“Memento mori.”


Mosaic from Pompeii (House cum workshop I, 5, 2, triclinium).
30 B.C. — 14 A.D.
Inv. No. 109982.
Naples, National Archaeological Museum.
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Origin:
From Pompeii (House cum workshop I, 5, 2, triclinium).
Description:
This emblema was significantly displayed in a triclinium and is one of the most striking for the clarity of its allegorical representation. The topic is Hellenistic in origin and presents death as the great leveller who cancels out all differences of wealth and class. It is a theme that has come down to our days, as for example in the famous poem ’A livella by the comic actor A. de Curtis (Totò). In fact the composition is surmounted by a level (libella) with a plumb line, the instrument used by masons to get their constructions straight and level. The weight is death (the skull) below which are a butterfly (the soul) and a wheel (fortune).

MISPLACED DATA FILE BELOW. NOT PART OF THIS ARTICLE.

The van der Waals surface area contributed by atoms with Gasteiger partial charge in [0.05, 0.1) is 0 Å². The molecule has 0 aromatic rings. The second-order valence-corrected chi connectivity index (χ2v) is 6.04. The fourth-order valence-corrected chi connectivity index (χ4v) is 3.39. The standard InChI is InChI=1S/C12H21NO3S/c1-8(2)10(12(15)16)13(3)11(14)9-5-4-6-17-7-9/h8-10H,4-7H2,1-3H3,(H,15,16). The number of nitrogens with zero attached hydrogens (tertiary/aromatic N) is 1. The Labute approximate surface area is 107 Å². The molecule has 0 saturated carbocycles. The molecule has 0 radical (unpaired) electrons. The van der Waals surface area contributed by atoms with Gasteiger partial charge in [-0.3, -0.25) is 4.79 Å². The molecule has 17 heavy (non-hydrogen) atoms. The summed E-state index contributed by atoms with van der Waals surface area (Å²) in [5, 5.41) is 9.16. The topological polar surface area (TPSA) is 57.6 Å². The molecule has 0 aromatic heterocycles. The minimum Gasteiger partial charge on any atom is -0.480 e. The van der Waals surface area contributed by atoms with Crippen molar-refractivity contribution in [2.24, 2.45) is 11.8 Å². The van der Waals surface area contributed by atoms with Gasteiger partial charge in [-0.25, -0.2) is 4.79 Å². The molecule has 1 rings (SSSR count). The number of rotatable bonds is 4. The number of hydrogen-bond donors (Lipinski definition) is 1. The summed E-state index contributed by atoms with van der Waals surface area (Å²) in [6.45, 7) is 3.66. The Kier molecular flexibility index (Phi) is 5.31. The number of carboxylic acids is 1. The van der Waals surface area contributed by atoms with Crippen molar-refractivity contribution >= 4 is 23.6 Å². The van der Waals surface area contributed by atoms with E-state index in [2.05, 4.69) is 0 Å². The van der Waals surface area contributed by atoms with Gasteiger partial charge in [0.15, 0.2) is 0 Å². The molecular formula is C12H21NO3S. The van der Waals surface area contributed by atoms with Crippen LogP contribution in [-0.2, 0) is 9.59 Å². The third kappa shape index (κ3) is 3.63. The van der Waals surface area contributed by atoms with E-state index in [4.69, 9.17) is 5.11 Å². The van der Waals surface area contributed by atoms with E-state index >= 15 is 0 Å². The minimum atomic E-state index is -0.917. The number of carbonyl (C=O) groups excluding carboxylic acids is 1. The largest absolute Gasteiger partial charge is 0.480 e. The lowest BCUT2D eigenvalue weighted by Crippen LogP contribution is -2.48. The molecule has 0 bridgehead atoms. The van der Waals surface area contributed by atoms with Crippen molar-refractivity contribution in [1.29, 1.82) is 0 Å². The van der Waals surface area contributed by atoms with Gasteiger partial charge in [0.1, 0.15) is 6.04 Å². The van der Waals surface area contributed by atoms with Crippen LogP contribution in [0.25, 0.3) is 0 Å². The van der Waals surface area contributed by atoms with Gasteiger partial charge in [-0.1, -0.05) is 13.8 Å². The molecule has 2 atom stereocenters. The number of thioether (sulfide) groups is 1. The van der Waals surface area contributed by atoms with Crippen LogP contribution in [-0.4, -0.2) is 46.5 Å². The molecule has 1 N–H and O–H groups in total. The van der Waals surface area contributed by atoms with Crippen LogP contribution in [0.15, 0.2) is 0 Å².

On each side, suspended from the arms of the level and kept in perfect balance by death, are the symbols of wealth and power on the left (the sceptre and purple) and poverty on the right (the beggar’s scrip and stick). The theme, like the skeletons on the silverware in the treasure of Boscoreale, was intended to remind diners of the fleeting nature of earthly fortunes.

© 2001 Stefano De Caro, “The National Archaeological Museum of Naples”.
Soprintendenza Archeologica di Napoli e Caserta. Electa, Napoli, 2001, p. 191.
Credits:
© 2006. Photo: S. Sosnovskiy.
Text: museum inscription to the mosaic.
Russian

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Keywords: mosaic from Pompeii memento mori House cum workshop I 5 2 triclinium death skull cranium libella plummet plumb plumb-line adjusting tool level purple cloak sceptre staff stick butterfly wheel of fortune wreath garland Inv No 109982